Single Honours courses include an optional European Studies element as part of the ERASMUS scheme, where you may spend the third year of a four-year course studying at a European university. We currently have ERASMUS exchange links with universities in Belgium (Liege), France (Bordeaux), Germany (Tubingen, Munich), Greece (Athens), Italy (Bologna, Rome, Milan, Vercelli), the Netherlands (Free University, Amsterdam, Groningen), Spain (Seville) and Switzerland (Fribourg), with further to come. Students interested in studying abroad should apply to transfer to the European Studies course after their first year of study.

Archaeology
We are part of the SOCRATES/ERASMUS programme which encourages students to study for part of their course in a university of another EU country. We currently have links with the universities of Gothenburg (Sweden), Mainz (Germany), Bordeaux (France), Vienna (Austria) and the Free University of Berlin (Germany), as well as Bergen (Norway) and Koc (Turkey). Studying abroad through one of these exchanges, like the Year Abroad, will involve inserting an extra year into your programme of study between your second and final years. If, in your second year, your application for a place is successful, you will be transferred from the three-year version of your degree to a four-year version. Students will also have the opportunity to participate in excavations run by members of staff and colleagues of other universities at various places around the world.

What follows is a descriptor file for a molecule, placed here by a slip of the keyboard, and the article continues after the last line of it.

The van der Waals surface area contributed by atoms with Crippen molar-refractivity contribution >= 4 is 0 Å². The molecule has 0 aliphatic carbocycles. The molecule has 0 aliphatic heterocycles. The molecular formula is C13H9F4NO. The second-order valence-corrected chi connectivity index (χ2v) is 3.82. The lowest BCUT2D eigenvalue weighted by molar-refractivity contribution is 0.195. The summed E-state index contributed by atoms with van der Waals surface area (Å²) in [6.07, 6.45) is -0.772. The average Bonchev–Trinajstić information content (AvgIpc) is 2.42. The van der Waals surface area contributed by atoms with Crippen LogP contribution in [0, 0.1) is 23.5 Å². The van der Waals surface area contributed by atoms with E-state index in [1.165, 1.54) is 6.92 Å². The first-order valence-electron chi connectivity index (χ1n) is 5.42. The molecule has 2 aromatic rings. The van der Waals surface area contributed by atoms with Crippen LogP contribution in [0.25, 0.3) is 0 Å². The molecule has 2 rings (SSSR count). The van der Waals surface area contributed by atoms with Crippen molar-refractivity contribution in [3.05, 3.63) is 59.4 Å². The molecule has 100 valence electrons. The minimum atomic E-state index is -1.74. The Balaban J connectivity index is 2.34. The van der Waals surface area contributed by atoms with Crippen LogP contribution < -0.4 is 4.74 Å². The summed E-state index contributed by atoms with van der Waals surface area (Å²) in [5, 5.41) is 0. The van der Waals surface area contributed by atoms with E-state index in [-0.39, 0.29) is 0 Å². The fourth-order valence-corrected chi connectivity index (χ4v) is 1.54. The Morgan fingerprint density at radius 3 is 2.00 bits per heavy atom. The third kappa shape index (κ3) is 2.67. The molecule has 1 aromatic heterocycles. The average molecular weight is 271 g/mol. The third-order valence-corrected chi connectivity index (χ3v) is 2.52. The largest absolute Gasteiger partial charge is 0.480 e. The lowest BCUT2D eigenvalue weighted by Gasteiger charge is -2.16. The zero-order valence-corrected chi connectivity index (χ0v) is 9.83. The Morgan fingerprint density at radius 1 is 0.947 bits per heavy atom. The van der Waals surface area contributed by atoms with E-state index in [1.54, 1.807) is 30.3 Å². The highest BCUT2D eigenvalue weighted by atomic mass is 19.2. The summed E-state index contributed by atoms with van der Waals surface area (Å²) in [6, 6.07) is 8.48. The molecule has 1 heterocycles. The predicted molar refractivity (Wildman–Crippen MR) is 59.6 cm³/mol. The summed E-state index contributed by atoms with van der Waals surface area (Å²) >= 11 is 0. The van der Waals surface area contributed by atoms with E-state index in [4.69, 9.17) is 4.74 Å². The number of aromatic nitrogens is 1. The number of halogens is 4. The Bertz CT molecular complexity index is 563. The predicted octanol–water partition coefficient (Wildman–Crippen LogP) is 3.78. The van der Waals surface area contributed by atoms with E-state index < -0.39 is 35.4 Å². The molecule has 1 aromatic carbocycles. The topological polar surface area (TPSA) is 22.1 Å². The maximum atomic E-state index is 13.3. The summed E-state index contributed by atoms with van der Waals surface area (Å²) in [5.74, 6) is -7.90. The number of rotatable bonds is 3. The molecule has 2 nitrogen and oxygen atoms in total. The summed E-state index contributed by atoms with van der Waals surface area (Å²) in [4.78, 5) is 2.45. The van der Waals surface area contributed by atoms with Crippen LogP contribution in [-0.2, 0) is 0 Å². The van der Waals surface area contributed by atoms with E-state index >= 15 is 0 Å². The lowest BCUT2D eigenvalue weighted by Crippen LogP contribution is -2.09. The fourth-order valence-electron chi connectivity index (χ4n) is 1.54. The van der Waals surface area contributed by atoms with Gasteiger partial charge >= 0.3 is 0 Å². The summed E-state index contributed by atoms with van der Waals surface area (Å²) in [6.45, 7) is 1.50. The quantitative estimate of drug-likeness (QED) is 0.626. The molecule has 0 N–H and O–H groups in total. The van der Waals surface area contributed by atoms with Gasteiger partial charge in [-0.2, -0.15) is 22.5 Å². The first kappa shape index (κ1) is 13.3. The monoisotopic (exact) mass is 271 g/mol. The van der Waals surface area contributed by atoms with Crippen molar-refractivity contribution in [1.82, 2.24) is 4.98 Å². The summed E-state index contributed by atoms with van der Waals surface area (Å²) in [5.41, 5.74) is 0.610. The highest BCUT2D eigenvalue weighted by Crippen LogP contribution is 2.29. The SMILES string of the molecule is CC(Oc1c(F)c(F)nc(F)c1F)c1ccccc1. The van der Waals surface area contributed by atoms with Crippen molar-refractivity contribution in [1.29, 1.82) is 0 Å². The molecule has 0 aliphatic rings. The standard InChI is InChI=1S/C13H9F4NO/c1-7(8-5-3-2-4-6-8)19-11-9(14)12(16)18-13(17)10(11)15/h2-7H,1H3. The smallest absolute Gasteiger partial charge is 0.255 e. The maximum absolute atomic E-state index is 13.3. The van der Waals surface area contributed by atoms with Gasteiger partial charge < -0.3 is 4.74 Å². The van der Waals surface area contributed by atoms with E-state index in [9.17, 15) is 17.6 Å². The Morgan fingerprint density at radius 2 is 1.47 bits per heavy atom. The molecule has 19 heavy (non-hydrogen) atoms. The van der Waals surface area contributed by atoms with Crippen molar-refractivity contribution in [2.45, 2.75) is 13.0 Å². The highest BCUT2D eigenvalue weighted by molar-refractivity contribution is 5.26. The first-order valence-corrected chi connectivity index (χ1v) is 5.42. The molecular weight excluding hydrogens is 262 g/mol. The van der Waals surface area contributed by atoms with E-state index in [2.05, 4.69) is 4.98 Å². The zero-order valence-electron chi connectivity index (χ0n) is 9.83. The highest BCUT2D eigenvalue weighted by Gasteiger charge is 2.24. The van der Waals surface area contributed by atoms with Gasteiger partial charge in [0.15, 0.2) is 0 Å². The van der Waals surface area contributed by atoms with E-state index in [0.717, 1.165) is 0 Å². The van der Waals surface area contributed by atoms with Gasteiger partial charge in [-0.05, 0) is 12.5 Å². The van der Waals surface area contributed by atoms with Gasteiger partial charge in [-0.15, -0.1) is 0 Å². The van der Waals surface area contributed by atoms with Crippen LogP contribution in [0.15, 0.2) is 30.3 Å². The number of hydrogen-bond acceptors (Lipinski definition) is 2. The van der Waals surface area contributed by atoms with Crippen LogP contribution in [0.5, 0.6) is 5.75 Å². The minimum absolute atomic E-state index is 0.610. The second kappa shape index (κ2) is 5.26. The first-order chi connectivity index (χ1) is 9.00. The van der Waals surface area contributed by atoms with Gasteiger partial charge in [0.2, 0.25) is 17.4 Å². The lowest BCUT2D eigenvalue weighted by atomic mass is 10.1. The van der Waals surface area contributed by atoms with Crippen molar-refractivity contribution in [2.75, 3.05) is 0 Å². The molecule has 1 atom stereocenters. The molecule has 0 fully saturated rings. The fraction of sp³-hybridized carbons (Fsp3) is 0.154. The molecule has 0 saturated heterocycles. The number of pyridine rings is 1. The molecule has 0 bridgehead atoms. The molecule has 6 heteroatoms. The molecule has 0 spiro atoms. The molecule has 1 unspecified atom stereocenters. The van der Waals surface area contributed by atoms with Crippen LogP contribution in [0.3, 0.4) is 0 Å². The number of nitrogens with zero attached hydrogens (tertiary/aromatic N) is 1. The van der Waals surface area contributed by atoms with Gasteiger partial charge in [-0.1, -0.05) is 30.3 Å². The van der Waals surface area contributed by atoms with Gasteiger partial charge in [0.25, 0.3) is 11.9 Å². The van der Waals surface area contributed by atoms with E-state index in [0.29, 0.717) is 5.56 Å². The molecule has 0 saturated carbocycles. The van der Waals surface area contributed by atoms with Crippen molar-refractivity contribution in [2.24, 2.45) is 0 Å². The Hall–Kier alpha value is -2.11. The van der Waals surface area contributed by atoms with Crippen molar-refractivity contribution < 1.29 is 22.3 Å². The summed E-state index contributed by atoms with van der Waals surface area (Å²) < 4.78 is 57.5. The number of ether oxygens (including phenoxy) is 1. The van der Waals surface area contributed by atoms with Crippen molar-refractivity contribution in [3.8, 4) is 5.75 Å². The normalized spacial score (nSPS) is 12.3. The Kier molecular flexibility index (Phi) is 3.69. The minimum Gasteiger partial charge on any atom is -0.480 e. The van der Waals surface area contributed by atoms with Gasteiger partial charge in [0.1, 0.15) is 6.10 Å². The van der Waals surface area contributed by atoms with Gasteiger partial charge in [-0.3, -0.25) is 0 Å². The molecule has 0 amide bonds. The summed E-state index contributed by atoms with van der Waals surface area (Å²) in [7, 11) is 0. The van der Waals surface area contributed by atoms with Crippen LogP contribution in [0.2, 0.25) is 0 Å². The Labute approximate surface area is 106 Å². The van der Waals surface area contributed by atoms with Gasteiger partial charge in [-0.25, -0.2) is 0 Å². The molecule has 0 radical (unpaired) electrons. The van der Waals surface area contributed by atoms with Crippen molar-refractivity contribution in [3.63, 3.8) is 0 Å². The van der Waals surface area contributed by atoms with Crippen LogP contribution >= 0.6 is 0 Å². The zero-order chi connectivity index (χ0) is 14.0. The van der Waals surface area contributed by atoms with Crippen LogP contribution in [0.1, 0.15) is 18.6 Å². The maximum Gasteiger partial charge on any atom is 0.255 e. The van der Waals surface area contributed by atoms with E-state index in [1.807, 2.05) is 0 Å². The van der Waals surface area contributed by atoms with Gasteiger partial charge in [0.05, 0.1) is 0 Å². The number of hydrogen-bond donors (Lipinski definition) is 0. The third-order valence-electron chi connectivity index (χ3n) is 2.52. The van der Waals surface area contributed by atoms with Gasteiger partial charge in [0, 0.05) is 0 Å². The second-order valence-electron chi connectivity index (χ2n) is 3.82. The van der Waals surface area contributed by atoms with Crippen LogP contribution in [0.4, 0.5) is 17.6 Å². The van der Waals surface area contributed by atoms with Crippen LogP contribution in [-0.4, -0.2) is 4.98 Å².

For more information on this course, please see our website.

Modules

For more information on the content of this course, including module details, please see our website.

Tuition fees

Select where you currently live to see what you'll pay:

England
£9,250
per year
EU
£9,250
per year
International
£20,500
per year
Northern Ireland
£9,250
per year
Scotland
£9,250
per year
Wales
£9,250
per year

The Uni


Course locations:

South College

Grey

Josephine Butler College

St Mary's

George Stephenson College

Van Mildert

St John's

St Chad's

St Aidan's

Trevelyan

Hatfield

No college preference

St Hild and St Bede

John Snow College

St Cuthbert's

University

Collingwood

Department:

Classics and Ancient History

TEF rating:

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What students say


We've crunched the numbers to see if overall student satisfaction here is high, medium or low compared to students studying this subject(s) at other universities.

83%
med
Archaeology
88%
high
Classical studies

How do students rate their degree experience?

The stats below relate to the general subject area/s at this university, not this specific course. We show this where there isn’t enough data about the course, or where this is the most detailed info available to us.

Archaeology

Teaching and learning

94%
Staff make the subject interesting
95%
Staff are good at explaining things
89%
Ideas and concepts are explored in-depth
82%
Opportunities to apply what I've learned

Assessment and feedback

Feedback on work has been timely
Feedback on work has been helpful
Staff are contactable when needed
Good advice available when making study choices

Resources and organisation

70%
Library resources
89%
IT resources
82%
Course specific equipment and facilities
73%
Course is well organised and has run smoothly

Student voice

Staff value students' opinions

Who studies this subject and how do they get on?

70%
UK students
30%
International students
34%
Male students
66%
Female students
86%
2:1 or above
6%
Drop out rate

Most popular A-Levels studied (and grade achieved)

A
B
B

Classics

Teaching and learning

91%
Staff make the subject interesting
89%
Staff are good at explaining things
88%
Ideas and concepts are explored in-depth
78%
Opportunities to apply what I've learned

Assessment and feedback

Feedback on work has been timely
Feedback on work has been helpful